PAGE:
In addition to securing a security pact with the Solomons – 2000 kilometres from Australia – China is moving more quickly than most of the world on climate change; and it’s not just about energy. As energy analyst and regional expert Tim Buckley says, China is accelerating its lead in the global energy transition race to decarbonise while Australia and the United States fall behind.

As the world wrestles with Russia’s invasion of Ukraine and its impact on the world’s energy supplies, China is consolidating its global climate leadership. President Xi Jinping has promised to “strive to peak carbon dioxide emissions by 2030” and achieve carbon neutrality by 2060.

In other words, China believes the climate changing world can be its oyster. As a country, China can move faster, develop, build and sell low carbon solution technology and throw aid money at key countries and regions facing climate risk in a way that no other nation in the world can. Are you worried yet?


Just around the corner in November are the next global climate talks in Egypt. If Morrison and co get back in, not only will Australia be coming to COP27 empty handed, we will be coming with less than we had at COP26 because the fiction of a Coalition-backed national net zero policy has now been exposed.

And the world is noticing. And it’s not just the French President or the embarrassment of Santos fronting the Australian COP26 national pavilion. Investors are sending fair warning as well. 

Foreign investors putting Australia on notice

The chief executive of a large Australian-based international company recently told me that the company was considering taking all of its investments out of the country because Australia did not meet global environmental, social and governance (ESG) and climate standards. 

Invesco’s UK-based Asian Equities Director John Pellegry last year said, “An inadequate climate change policy could lead to the selling of Australian investments.” 

At COP26, the distinction between countries and companies began to blur with the establishment of more than 15 financial initiatives to speed up the move of money to climate solutions; from the Glasgow Financial Alliance for Net Zero (GFANZ) with USD$130 trillion behind it and the Net Zero Asset Managers Initiative with 236 signatories with USD57.5 trillion in assets under management to the 46-nation End of Coal pledge and 100 nation Global Methane Pledge.

Opportunity lost

It is now dangerous not to be at the table. The Morrison government and therefore Australia are, quite frankly, not at the table. They are the reason Australians are missing out on climate opportunities and the prospective economic bonanza.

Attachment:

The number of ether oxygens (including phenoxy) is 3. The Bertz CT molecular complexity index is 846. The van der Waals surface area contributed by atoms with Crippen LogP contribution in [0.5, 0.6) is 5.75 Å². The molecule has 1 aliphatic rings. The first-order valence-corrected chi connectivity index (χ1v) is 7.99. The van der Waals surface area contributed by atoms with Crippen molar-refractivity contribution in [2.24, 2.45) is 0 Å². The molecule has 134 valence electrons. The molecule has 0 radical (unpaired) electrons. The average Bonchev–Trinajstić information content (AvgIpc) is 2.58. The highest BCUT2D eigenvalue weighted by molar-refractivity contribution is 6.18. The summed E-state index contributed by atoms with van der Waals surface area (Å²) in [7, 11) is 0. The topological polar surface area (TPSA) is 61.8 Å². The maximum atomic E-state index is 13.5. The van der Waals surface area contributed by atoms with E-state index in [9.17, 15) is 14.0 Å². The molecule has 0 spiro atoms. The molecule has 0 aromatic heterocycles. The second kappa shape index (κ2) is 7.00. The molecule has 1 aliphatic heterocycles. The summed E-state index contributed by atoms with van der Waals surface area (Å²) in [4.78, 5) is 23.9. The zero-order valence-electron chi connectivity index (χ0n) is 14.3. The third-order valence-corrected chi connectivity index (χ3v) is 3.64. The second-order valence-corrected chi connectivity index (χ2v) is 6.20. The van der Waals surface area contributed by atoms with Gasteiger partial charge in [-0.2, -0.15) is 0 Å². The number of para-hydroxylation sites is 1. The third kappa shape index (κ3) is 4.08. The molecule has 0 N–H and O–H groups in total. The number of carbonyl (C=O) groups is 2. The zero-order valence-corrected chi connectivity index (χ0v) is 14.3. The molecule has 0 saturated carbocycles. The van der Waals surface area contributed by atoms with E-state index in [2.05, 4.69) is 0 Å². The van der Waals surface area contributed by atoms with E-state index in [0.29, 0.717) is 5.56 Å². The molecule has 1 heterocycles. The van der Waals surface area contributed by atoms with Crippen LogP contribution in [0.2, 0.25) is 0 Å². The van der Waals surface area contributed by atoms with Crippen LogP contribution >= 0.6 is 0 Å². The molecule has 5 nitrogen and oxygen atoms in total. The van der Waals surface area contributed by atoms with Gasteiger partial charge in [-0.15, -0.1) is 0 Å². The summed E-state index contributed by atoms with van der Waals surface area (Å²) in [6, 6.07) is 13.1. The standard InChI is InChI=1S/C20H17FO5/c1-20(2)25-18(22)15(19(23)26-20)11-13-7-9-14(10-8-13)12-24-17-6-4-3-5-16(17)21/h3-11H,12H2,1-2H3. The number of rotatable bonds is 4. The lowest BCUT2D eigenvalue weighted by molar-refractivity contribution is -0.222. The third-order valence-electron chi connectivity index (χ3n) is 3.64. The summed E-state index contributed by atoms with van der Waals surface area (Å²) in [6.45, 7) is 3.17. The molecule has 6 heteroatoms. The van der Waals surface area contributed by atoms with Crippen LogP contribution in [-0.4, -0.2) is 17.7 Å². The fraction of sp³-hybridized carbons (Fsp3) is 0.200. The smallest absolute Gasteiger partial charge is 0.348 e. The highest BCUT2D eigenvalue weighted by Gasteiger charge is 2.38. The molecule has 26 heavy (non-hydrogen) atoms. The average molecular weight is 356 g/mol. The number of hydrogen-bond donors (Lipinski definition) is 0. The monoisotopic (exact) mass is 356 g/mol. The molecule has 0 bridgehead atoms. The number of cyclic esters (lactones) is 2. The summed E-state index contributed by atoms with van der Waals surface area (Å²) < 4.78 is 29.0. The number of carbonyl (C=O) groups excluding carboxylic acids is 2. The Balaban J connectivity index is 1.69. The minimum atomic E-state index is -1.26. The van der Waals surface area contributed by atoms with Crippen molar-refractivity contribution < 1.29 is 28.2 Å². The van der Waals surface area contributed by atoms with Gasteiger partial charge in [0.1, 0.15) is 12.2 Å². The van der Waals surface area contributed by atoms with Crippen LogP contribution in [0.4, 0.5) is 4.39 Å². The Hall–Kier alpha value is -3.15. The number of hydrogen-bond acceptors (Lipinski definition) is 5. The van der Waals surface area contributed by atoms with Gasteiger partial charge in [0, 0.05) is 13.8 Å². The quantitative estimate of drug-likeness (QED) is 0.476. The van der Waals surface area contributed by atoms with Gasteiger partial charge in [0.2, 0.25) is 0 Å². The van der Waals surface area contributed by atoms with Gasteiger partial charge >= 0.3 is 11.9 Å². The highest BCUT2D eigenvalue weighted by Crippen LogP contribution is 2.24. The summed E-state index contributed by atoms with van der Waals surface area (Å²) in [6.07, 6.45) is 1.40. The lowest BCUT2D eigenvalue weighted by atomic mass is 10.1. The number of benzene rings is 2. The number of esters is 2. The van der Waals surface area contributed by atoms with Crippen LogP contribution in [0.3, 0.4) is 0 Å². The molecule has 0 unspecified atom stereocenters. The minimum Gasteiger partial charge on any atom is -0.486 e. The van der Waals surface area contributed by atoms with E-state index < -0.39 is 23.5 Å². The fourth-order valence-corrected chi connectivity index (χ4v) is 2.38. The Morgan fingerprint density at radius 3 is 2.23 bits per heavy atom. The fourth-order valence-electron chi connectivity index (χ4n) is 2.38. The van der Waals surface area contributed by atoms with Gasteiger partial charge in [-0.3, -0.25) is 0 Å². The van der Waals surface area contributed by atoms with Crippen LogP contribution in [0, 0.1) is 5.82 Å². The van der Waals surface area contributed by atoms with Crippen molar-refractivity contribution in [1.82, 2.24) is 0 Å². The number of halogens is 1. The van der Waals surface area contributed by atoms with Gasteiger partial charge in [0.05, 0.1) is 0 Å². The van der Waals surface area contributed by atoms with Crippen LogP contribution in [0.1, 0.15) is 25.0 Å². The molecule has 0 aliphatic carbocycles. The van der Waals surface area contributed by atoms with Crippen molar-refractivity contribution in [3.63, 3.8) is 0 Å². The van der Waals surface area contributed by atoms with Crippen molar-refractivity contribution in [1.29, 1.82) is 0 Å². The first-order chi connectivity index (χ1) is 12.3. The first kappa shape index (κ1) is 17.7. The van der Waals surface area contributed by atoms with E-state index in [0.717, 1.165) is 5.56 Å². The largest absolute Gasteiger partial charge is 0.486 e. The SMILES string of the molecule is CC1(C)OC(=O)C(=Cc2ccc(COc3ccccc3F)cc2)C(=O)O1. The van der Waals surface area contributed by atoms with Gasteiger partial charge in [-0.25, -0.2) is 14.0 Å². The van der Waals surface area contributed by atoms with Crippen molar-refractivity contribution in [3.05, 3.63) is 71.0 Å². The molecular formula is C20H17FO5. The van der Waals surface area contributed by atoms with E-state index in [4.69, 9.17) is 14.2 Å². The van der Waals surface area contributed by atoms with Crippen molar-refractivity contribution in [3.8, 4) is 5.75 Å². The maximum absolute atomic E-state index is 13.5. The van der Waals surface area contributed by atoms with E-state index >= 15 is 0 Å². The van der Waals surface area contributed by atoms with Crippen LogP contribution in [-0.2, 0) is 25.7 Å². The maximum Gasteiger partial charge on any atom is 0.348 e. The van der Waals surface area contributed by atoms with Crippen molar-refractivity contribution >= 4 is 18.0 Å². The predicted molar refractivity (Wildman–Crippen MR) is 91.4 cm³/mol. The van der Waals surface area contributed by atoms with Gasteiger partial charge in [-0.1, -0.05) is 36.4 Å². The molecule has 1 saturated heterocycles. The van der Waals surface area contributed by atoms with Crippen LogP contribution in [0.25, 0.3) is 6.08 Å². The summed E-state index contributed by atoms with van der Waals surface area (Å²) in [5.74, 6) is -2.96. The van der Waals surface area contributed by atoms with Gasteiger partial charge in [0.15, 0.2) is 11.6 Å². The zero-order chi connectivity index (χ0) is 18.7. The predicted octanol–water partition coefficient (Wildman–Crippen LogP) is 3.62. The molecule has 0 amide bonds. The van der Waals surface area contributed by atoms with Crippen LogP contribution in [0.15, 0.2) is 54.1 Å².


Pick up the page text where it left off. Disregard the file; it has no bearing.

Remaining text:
Back at home, Australia is likely to completely miss its already extremely weak 2030 emissions reduction targets, according to new data. Nearly all Australian executives say they are seeing the impact of climate change on their businesses; according to the 2022 Deloitte CxO Sustainability Report.

Yet the Morrison government has slashed renewables funding and stacked Australia’s renewable energy agencies with fossil fuel executives, leaving the likes of Australian Renewable Energy Agency (ARENA), the Clean Energy Finance Corporate (CEFC) and Snowy Hydro controlled by potentially regressive political appointees for years. 

Scott Morrison, Angus Taylor stack clean energy agencies with fossil fuel mates


As Ross Garnaut said this week, Australia’s next prime minister needs to commit to reducing emissions by three-quarters by 2035, and accept US President Joe Biden’s leadership by joining the global pledge to reduce methane emissions and join world leaders of the developed democratic world in committing to phasing out coal power generation by 2035.

The truth is, that will never happen with the Coalition in power in Australia. 

With an election ahead, Australians should keep climate change at the front of their minds but should not stop there. The current government’s failure to recognise and address the seriousness of climate change means it is putting our national security, current and future economy and related jobs, and our place on the international stage, at real risk. No amount of Murdoch spin or shameless campaign dirty trick distractions will change that.

Blair Palese is Managing Director, Climate & Capital Media. She has 30 years experience as a director, CEO, manager and strategist with NGOs, businesses and government agencies addressing climate change and fossil fuels.